Will mortgage rates go down in 2024?

Mortgage rates have risen significantly over the past few years, resulting in increasing repayments for many people across the UK.

With the General Election over and inflation back to 2%, many borrowers are likely wondering if mortgage interest rates could fall soon. It’s impossible to predict for certain, but we round up the latest data and trends below to show what’s been happening with rates so far in 2024. 

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Last updated by Claire Flynn on 19 July 2024

When will mortgage rates go down? 

It’s difficult to know what will happen to mortgage rates in the second half of 2024 and when or even if they will fall. 

At the start of the year, fixed mortgage rates were generally falling. A few deals with rates lower than 4% appeared on the market. 

But this was relatively short-lived and several lenders increased rates throughout the spring, although there were some reductions at certain points too. 

This volatility continued in June in the lead up to the General Election, with lenders initially increasing rates but several have now reduced them on selected products, including Barclays, HSBC, Natwest and Halifax. 

With Labour now at the helm, many will wonder what the impact of the election result on mortgage rates will be. But recent increases and reductions make it very hard to predict mortgage rate trends over the upcoming months. 

The below table shows the average fixed mortgage rate for two-year and five-year fixed-rate mortgage deals for every month over the past year. These are based on our data of deals available from five of the biggest UK lenders (Santander, Nationwide, Natwest, Halifax and HSBC). 


Average rate - 2 year fix

Average rate - 5 year fix

31 July 2023



31 August 2023



30 September 2023



31 October 2023



30 November 2023



31 December 2023



31 January 2024



29 February 2024



31 March 2024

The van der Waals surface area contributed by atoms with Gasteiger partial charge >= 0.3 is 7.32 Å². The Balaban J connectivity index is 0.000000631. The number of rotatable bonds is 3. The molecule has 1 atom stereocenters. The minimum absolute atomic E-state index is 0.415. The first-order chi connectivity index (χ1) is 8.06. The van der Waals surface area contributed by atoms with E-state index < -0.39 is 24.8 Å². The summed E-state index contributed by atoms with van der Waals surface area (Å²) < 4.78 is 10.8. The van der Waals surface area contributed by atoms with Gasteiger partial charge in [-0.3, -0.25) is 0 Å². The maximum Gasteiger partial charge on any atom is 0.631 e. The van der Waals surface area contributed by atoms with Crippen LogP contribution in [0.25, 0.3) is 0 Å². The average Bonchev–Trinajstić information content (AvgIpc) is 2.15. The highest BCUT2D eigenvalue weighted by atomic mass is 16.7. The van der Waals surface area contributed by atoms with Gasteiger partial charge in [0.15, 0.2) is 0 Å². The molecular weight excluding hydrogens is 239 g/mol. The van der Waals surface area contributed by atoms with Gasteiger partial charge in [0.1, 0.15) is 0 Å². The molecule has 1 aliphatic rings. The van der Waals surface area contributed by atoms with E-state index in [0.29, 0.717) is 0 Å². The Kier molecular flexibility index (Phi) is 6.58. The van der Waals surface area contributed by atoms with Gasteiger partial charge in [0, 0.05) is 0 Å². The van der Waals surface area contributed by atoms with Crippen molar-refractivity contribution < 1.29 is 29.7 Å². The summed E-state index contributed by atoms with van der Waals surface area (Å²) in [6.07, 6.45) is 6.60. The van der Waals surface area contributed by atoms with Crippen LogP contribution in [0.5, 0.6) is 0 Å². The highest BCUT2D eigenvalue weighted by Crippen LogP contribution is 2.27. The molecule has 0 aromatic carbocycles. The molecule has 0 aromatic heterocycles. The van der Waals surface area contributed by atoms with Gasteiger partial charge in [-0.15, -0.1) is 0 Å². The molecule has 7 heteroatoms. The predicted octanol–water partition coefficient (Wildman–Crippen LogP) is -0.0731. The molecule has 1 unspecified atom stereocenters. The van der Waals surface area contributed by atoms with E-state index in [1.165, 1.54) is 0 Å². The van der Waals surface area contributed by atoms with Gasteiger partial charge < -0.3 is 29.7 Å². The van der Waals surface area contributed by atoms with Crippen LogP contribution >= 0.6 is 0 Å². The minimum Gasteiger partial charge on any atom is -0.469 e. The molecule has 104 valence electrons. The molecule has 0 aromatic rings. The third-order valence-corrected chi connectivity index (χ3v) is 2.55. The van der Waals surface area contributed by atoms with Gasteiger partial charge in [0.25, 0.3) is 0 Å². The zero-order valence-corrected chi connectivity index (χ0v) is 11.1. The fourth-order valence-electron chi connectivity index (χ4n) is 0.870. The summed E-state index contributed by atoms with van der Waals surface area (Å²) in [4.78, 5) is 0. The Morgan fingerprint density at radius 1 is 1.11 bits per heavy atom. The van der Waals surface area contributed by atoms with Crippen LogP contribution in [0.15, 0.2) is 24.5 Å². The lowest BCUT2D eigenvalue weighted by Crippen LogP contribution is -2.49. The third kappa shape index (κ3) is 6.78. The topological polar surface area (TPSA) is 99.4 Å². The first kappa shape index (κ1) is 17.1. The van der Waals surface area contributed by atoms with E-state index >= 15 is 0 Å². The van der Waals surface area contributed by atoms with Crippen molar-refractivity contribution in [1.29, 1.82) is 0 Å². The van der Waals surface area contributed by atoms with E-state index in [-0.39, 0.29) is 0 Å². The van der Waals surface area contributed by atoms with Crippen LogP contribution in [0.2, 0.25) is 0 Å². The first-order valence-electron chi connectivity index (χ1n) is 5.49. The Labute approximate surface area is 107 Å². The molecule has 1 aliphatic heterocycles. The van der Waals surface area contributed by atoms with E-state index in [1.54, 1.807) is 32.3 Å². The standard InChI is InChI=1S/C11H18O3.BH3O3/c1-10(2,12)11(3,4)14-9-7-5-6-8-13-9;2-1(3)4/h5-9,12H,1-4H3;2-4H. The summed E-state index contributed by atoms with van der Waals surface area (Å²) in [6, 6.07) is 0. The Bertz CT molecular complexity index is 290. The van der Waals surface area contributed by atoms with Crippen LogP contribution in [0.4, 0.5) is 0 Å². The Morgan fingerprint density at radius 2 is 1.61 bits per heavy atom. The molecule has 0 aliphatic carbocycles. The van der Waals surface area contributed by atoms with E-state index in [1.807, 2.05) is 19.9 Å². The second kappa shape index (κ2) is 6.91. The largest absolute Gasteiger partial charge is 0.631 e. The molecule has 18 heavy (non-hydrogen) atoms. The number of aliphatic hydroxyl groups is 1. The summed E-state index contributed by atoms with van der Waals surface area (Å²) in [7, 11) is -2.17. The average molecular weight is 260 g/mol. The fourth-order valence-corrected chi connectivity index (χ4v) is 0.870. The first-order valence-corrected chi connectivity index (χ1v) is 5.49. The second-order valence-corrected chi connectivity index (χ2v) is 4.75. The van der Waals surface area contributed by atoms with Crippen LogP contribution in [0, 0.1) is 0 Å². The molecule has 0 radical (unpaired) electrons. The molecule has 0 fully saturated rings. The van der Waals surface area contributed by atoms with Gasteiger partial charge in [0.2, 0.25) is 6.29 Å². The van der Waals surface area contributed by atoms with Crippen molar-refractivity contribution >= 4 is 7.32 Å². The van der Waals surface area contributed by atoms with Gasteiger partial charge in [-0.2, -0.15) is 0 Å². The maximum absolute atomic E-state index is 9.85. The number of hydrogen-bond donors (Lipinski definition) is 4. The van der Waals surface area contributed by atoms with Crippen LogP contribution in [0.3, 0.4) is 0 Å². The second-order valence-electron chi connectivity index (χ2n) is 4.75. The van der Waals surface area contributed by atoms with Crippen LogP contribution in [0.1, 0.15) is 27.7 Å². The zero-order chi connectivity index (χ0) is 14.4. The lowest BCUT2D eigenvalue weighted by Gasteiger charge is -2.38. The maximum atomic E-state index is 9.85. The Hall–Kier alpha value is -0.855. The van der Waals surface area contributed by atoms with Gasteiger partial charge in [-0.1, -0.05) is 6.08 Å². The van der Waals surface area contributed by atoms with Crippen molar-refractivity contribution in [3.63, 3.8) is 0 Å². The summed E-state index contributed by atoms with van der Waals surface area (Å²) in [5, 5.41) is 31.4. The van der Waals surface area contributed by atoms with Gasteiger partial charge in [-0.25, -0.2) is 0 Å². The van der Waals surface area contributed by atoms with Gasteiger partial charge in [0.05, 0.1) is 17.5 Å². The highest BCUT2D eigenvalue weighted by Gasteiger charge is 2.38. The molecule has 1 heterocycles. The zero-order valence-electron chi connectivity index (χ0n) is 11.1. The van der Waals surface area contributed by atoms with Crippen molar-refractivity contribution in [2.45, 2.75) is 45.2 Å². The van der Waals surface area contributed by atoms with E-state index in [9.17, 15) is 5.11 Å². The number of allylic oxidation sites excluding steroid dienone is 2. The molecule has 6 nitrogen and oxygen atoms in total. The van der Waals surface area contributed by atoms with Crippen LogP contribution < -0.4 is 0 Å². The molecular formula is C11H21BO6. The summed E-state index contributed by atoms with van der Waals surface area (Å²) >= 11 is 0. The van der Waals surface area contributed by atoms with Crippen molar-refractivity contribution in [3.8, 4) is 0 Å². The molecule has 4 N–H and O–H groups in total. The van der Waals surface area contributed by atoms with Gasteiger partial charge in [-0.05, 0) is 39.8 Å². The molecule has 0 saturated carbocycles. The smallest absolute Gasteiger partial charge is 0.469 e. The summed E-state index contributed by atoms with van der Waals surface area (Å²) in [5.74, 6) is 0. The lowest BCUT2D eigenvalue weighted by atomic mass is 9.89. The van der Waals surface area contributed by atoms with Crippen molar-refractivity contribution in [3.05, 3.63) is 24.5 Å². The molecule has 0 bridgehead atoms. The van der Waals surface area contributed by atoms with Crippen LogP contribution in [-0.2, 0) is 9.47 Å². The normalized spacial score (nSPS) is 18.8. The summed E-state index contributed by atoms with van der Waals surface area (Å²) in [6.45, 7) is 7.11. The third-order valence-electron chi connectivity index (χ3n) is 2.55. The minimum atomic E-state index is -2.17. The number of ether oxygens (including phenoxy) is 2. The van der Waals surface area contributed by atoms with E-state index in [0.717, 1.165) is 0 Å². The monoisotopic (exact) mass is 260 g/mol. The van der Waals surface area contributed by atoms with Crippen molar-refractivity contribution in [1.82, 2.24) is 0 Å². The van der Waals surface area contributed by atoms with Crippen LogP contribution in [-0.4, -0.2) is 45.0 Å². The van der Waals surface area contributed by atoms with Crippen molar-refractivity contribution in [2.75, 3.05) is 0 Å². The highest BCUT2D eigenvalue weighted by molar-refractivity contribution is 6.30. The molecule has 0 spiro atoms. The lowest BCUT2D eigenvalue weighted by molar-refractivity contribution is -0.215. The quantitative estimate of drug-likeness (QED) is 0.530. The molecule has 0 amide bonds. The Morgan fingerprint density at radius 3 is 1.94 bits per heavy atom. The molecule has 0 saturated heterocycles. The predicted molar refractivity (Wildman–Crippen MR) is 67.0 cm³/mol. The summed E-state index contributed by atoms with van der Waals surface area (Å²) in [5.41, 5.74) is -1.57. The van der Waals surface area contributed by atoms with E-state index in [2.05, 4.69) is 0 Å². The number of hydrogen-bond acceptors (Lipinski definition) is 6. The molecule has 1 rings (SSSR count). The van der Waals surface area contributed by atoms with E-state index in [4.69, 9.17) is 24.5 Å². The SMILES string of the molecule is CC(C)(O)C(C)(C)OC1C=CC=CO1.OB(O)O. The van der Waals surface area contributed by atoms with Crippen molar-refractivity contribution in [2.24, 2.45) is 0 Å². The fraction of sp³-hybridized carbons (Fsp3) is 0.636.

30 April 2024



31 May 2024



30 June 2024



The above changes have occurred despite the base rate remaining at 5.25% since August 2023. This is because fixed mortgage rates are also influenced by swap rates, which have fluctuated based on market trends and expectations. 

In the past year, the lowest average rate for a two-year fixed mortgage was 4.9%, while the highest was 6.5%. For a £200,000 mortgage with a 25-year term, the predicted monthly mortgage payment would be £1,157 at a 4.9% rate, or £1,350 at a 6.5% rate.

This substantial difference of £193 per month highlights the importance of timing and thorough research when securing a mortgage.

The five-year fixed mortgage market has also experienced big changes, with average rates varying between 4.5% and 6.0%. Using the same mortgage example, this translates to a monthly payment range of £1,111 at the lower rate and £1,288 at the higher rate – a difference of £177 per month.

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Why are mortgage rates so high?

Towards the end of 2021, the Bank of England began to increase the base rate of interest. This was in order to combat rising inflation. It went from 0.1% to 5.25% in less than two years. 

The base rate is the Bank of England’s main lever to combat rising inflation, which they aim to keep at the government’s target of 2%. The idea is that by increasing interest rates, people will tend to save more and spend less, helping to keep inflation down. 

As the base rate increased, so did mortgage rates. Tracker mortgages often have rates that are directly linked to the base rate so these deals increased in costs alongside it. 

Other variable mortgages are often influenced by the base rate so discount and standard variable rates also increased. 

Fixed-rate mortgages have a set rate for a specified amount of time so those already on one weren’t affected. But the new fixed-rate mortgage deals available had higher rates than previously as the base rate increases influenced swap rates. 

Fixed-rate mortgages were also heavily impacted by the economic fallout caused by the September 2022 mini-Budget, with rates increasing significantly in a short space of time. They did fall a bit after that before rising again, and have been fairly changeable ever since then. 

Will the base rate fall in 2024? 

As mentioned above the base rate of interest does influence mortgage rates and is a major reason as to why they have increased so much over the past few years. So, many borrowers are likely hoping for a reduction in the base rate at some point in 2024. 

The inflation rate is now back down at 2% which is the . But the Bank of England also considers other factors when making a decision on the base rate, including wage inflation - this has fallen but still remains a little higher than hoped.